Space Rogue: My first bit of advice is to realise that without a degree there are some jobs where your resume just won’t make it past the first level of HR. However if it is a job that I am hiring for and your resume can actually make it to my inbox then I will want to see some sort of experience. Something that says you are really interested in this line of work, volunteering at an infosec conference, a github project, contributions to an OSS project, participating in the local citysec meetup, something, anything.

    Chris: While this may be an unpleasant fact of life, not having a degree may affect your ceiling because some organizations value it. However, for the job seeker there is a benefit that infosec is in a skilled worker shortage. If you can develop skills in areas where need exists, you can find a job. However, you need to be able to show those skills in some way. For some people that might be a certification, for others it might be a github repo showing a project, and for others it might be a blog. Once you establish one or more of those things, focus on connecting with real people instead of relying on HR gatekeepers and automated systems. Do your research, find people working in or hiring for roles you want, and reach out to them. Even if it doesn’t lead to an immediate job, you might find a mentor or build a long-lasting relationship.

    Lesley: Network, network, network. You’re going to get blocked at a number of HR filters, which are automated and unforgiving. So, your hopes lie with name recognition with hiring managers who can tweak postings for you or somehow bypass the computer. This means proving your competence through projects, community participation, and being articulate. Currently we’re in a skill shortage, which plays in your favor in this scenario. This gap is decreasing, starting with entry level as more people graduate from cybersecurity training and degree programs. Certain geographic markets will take longer to catch up than others, so looking outside your local area may help.

    Robert: It is not a degree by itself that makes someone qualified for a senior position, rather they serves as a proxy to be used by the hiring managers to measure capability. This requirement can be substituted, but constructing the best argument to support your personal experience as a worthy substitution is completely on the individual. Non-traditional education can stand for formal degrees, but it may require a substantial effort to make the case for your specific goals, and are likely to require repeating every few years.  Always address any concerns about an educational deficiency in your resume head on when pursuing a new roll. It can go a long way to submit a well written statement in response to any concerns that you’re willing to obtain whatever credential is expected while working in the position, along with spelling out in detail how your specific personal accomplishments and experience directly address the traits your target is hoping are demonstrated by having the degree requirement.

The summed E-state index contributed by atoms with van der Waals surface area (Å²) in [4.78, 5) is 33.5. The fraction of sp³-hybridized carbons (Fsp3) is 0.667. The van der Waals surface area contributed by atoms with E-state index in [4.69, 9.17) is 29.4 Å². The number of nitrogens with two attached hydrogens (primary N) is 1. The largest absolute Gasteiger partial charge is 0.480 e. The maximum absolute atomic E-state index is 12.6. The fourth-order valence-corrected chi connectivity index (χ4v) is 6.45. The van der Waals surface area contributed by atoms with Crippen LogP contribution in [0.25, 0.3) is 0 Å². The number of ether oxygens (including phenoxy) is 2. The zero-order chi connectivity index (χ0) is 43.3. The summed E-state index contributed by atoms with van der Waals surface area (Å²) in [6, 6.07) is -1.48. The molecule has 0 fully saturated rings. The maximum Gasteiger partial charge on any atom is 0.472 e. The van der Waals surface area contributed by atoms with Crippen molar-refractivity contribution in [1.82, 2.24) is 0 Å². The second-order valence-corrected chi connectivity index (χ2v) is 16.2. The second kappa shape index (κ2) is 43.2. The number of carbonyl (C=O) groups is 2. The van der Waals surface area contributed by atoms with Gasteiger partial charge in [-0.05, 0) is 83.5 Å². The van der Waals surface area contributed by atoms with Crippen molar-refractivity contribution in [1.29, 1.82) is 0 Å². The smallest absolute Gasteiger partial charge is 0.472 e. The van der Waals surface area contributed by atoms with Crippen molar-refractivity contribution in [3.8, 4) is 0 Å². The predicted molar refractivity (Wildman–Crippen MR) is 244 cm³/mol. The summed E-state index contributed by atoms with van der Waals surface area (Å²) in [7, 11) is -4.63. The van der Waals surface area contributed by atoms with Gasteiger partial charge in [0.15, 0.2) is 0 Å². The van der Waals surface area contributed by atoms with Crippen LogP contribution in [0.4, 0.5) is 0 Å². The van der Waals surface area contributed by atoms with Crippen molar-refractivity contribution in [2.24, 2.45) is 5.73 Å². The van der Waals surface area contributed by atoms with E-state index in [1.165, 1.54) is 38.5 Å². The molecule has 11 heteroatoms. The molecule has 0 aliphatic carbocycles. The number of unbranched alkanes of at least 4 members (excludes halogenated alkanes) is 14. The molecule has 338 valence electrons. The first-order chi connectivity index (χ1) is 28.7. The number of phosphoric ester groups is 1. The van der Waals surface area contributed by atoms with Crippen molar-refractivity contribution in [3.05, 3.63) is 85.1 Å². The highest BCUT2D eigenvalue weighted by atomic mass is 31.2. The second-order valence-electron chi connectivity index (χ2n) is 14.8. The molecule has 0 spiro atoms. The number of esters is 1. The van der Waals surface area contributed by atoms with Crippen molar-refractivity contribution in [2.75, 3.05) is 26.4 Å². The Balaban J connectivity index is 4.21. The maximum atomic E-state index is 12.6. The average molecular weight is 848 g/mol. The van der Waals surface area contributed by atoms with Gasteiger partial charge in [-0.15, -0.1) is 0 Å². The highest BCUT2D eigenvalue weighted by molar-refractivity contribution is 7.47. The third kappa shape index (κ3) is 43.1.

Tarah: Get good and get well-known for it. Get a CISSP, which is the bareass minimum you’d need to get past HR without a degree at some infosec jobs. Network your ass off because without a degree, you’ll suffer for recruiters contacting you. Figure out how to get some publicity. You must, must, must begin speaking and teaching widely.

    Jessica: First of all take a long hard look at where you want your career to go long term.    I think these decisions are made with a short to medium term outlook.  Come to peace with the fact that you are likely closing doors and limiting your upward mobility.  That said, get certs CISSP is a must to get past HR, I also recommend several SANS certs, maybe the OSCP, depending on which area in security you want to be.  Lastly, get your name out there, network, get on twitter volunteer and/or speak at every conference you can.

    Daniel: If they’re just starting out and don’t have a degree they’re going to need to show proof of existing skill. That usually means blogging and projects showing your abilities. Show vs. tell is a powerful concept in today’s market.


  6. Conversely, can you think of a situation where you might suggest to an infosec candidate that he or she should get a degree? If so, which skills would this most enhance?


    Daniel: I’d say get a degree if it’s at all easy for you to do so. If it’s paid for. If it’s an easy program. If your friends are there anyway. Etc. If it’s not going to put you out too much, or if you don’t have any skills at all and you need to learn fundamentals in a structured way. The other advantage is just rounding out your writing, general education, etc., which are important for advancing to later career stages.

    Space Rogue: Getting a degree is not going to hurt you. You will never be disqualified from a job because you have a degree. It is possible to get a degree without spending fortune and going into debt. You can either get a degree to actually learn something or you can just get the piece of paper. Either way a degree can only help you. If you are going to spend the time and money to get the degree you should try to actually learn something. I would focus on any hands on classes where you can actually work with production systems, even if they are simulated. Learn to code. Any class that allows, no, encourages you to break things.